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Meet Natasha Vianna: Co-Founder of #NoTeenShame

Natasha Vianna, No Teen Shame
By , 18, Staff Writer Originally Published: May 29, 2015 Revised: June 1, 2015

Natasha Vianna, 26, is an activist and former teen mom. She works for the Massachusetts Alliance on Teen Pregnancy and started the Twitter campaign #NoTeenShame. Natasha wants to change the way people think about teen parents. They are not hopeless people whose lives are over, but rather they are powerful young people whose paths have changed. Natasha’s passion for empowering young people is why we wanted to interview her. It is my pleasure to introduce Natasha Vianna.

Passion

“I’m really passionate about reproductive justice. When I was younger, I was often told what I could and couldn’t do to my body or what decisions were and were not OK. Instead of learning that my body belonged to me, I believed that others knew what was best for me. In the end, it meant I was making decisions in the dark. So when I became pregnant at 17, I really felt afraid of what the world would say and do to me.”

Natasha Vianna, No Teen Shame

Natasha Vianna, activist and former teen mom.

…if we took the time to meet young moms and listen to their stories, the world could see that we are actually resilient, creative and loving young women surviving through obstacles….

“I once thought reproductive justice was just having the right to say yes or no, to have access to affordable birth control or having the knowledge to make the best choices for me. But then I realized that violence, abuse, shame, stigma…every single injustice affects my reproductive health. While I know how hard it is to be a teen parent and dedicate myself to ensuring that young people have the information, support and resources they need to make the best decisions for themselves, I have also been inspired to elevate the reality of what young people face today.”

“Teen moms are so often portrayed as lazy, irresponsible and promiscuous young baby-mamas. We’re often silenced, oppressed and marginalized because of that image and disregarded as valuable women in our communities capable of raising happy and healthy children. But if we took the time to meet young moms and listen to their stories, the world could see that we are actually resilient, creative and loving young women surviving through obstacles and getting past roadblocks. Our own president was raised by a teen mom!”

Burns Her Up

“There are only two things that make me really angry: shaming teen moms and stereotyping our children. As much as I’d love to always be calm and collected when I face a stigmatizing ad or experience, it’s almost impossible to not have a deep, gut-wrenching physical and emotional response to negative ads or distasteful jokes.”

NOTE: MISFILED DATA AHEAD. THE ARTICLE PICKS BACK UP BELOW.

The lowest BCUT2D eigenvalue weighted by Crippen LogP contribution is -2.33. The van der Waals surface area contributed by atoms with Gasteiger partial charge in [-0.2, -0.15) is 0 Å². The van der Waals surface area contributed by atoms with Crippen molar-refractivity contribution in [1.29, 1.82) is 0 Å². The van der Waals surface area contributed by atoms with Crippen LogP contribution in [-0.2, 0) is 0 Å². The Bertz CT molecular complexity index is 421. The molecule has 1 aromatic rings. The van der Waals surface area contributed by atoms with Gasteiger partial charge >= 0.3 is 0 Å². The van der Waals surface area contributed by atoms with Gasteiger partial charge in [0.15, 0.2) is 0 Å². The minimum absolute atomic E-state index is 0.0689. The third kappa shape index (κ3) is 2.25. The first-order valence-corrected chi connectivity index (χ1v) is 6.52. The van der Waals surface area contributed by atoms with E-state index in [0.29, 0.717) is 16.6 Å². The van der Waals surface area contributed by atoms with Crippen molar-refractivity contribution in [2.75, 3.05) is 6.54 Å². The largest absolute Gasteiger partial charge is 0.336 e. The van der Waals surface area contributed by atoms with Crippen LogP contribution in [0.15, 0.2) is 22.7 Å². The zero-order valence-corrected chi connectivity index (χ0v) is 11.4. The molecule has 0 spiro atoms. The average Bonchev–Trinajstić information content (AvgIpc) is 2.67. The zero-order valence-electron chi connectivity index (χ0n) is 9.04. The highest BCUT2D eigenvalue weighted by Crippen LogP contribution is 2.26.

Makes Her Happy

“My daughter makes me really happy. Before she was born, I didn’t really have a passion or feel like I had a purpose. I almost always felt like a burden to everyone around me. When she came into my life, I went through some really hard times, but who she is today makes me so proud of what we have overcome.”

Ridiculous Myths

“My friends and I believed a lot of really ridiculous things about sex. For starters, I thought that sex was all about pleasuring a man. It took a long time for me to discover girls can have orgasms, then I was like, ‘Oh crap! What have I been missing out on this whole time?!’ But the worst myth was that if you peed after sex, you could avoid pregnancy. It was really something my friends and I believed was a method of birth control!”

Twitter, Facebook or Tumblr?

“Twitter. I’ve accomplished so much on Twitter and have reaped some serious benefits from having access to a networking site that gives often-silenced people a platform for their powerful voices. I’ve learned so much about things I didn’t know about, and I have been able to make friends and connect with some amazing people through Twitter. In 2013, I was even recruited to do a TEDx talk because of it! And of course, #NoTeenShame wouldn’t be what it is if there wasn’t Twitter.

Prior to Twitter, connecting with national leaders and activists took a lot more work and our voices were often compartmentalized and operated in silos [separate groups]. Now we can address major issues directly and publicly and gather support almost immediately! Most importantly, thanks to Twitter we have the ability to learn from wise people who would normally be inaccessible!”

Visit our Make a Difference page and learn how you can change sex ed in your school and support pregnant and parenting teens.

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